For almost two decades, Facebook’s name has been virtually synonymous with social media. That might not be so good for the tech behemoth anymore.
Facebook is reportedly planning to change its corporate name, according to a Tuesday evening report from The Verge. That rebranding would include the creation of a new parent company: Facebook and its various social media apps, like Instagram and WhatsApp, would become subsidiaries.
A Facebook spokesperson declined to comment on “rumor or speculation” when reached for comment by CNBC Make It. The Verge’s report suggests that the company could announce the change on Oct. 28 at Facebook’s Connect conference, if not sooner.
Zuckerberg and Facebook are both facing more scrutiny than ever before over the company’s spread of misinformation and hate speech, and its potential to be harmful for teenagers and children. And Facebook wouldn’t be the first business to change its name or rebrand in a time of crisis.
Sometimes, it works. Sometimes it doesn’t. These seven companies are proof of both:
If Facebook’s reported plans sound familiar, it’s because Google did the exact same thing in 2015, forming its parent company Alphabet.
Google’s public rationale was to help emphasize Google’s non-search business interests, like artificial intelligence, autonomous cars and venture capital investing. But at the time, Google was also under heightened scrutiny from government regulators, including antitrust inquiries over concerns that the company’s business stifled competition.
The rebrand likely did little to shift public opinion: The company is still often referred to as Google, and Alphabet still faces antitrust scrutiny today. But from a financial standpoint, it’s hard to call it a flop. Alphabet’s stock price has nearly quintupled since the change, and the company now boasts a market value of $1.9 trillion.
Plus, a fun fact: This wasn’t Google’s first rebrand. Co-founders Larry Page and Sergey Brin changed the company’s name to Google in 1998, after originally calling it BackRub.
Even tiny changes can have huge ramifications.
In 2007, Apple Computer dropped the second word from its name — the same year as it released the first iPhone. At the time, co-founder Steve Jobs explained that Apple had evolved beyond being just a computer company. The name change was a reflection of Apple’s increased focus on its other product lines.
Since the name change and iPhone launch, Apple’s valuation has soared. Its stock price has increased by almost 1,200% in the past decade, giving Apple a valuation of more than $2.4 trillion — and the iPhone is the company’s best-selling device.
In changing its name, Apple altered its identity while making a big bet on the future. That’s essentially what Facebook is reportedly hoping to do now.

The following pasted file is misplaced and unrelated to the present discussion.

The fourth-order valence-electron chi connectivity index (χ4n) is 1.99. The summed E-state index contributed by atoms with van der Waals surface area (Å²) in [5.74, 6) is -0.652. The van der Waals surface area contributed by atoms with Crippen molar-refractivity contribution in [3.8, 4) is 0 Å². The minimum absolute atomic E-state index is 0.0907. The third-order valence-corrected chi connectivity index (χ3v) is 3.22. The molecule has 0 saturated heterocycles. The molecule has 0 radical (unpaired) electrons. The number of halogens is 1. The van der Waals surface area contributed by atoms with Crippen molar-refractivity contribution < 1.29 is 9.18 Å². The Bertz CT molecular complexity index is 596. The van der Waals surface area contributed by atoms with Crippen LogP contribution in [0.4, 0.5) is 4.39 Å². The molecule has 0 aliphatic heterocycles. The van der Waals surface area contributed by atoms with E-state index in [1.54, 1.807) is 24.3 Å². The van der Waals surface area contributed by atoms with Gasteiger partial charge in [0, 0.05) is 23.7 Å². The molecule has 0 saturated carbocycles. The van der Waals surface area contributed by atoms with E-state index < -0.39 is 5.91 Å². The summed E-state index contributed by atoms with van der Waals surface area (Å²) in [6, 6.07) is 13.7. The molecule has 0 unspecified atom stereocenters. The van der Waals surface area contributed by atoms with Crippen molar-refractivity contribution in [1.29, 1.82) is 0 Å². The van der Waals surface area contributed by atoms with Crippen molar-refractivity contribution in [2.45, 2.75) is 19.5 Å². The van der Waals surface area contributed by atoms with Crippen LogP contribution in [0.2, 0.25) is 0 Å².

In 2018, Dunkin’ Donuts announced a similar move, dropping the word “Donuts” from its branding. The goal was to emphasize its menu of drink and savory food options, in the face of increased competition from chains like Starbucks.
At the time, the company said, customers reacted positively to the shortened name. Last year, though, its sales dipped as the coronavirus pandemic hit and foot traffic disappeared. And in October 2020, Dunkin’ and sister brand Baskin-Robbins were acquired by Inspire Brands, which owns Arby’s and Buffalo Wild Wings, for $11.3 billion.
Kentucky Fried Chicken similarly shortened its name to KFC in 1991. On the one hand, it wasn’t much of a change: People had been calling the brand “KFC” for years.
But KFC executives admitted that they wanted to cultivate a healthier and more “contemporary” image for the company. Kyle Craig, the then-president of KFC U.S., put it this way: “Fried is not a contemporary image.”
The change certainly didn’t scare away any customers. Today, KFC is one of the world’s largest fast-food chains. It’s owned by Yum! Brands, which also owns Pizza Hut and Taco Bell, and its annual revenue grew to more than $26.2 billion last year, up from roughly $6 billion in 1991.
In 2001, Philip Morris, the manufacturer behind iconic cigarette brand Marlboro, changed the name of its parent company to the Altria Group.
The move came three years after Philip Morris and other big tobacco companies reached a $200 billion settlement with the U.S. government, over health costs related to smoking. Company executives admitted that the name change represented something of a clean slate for the company and its other holdings, which at the time included majority stakes in Kraft Foods and Miller Brewing.
Results have been mixed. Altria eventually spun off Miller and Kraft in separate deals. It still owns Marlboro producer Philip Morris USA, along with stakes in beverage company ABInBev, cannabis company Cronos Group and e-cigarette startup Juul.
In 2008, the company was dropped from the Dow Jones Industrial Average. Its stock price has dipped by more than 24% over the past five years, leading to its current market valuation of $89 billion.
In 2018, a company once synonymous with shedding pounds changed its image to reflect changing attitudes toward weight loss and health.
Weight Watchers’ membership declined in the mid-2010s, as more people decided they wanted to eat healthier without focusing specifically on losing weight. So the company rebranded as WW International, aiming to become more of a lifestyle and wellness brand.
The results have also been mixed. The company ended 2020 with 4.4 million subscribers, an all-time high. But WW’s revenue and profit dipped last year, and its stock price is down to $18.34 per share, as of Thursday afternoon — compared to more than $66 per share when the rebrand was announced.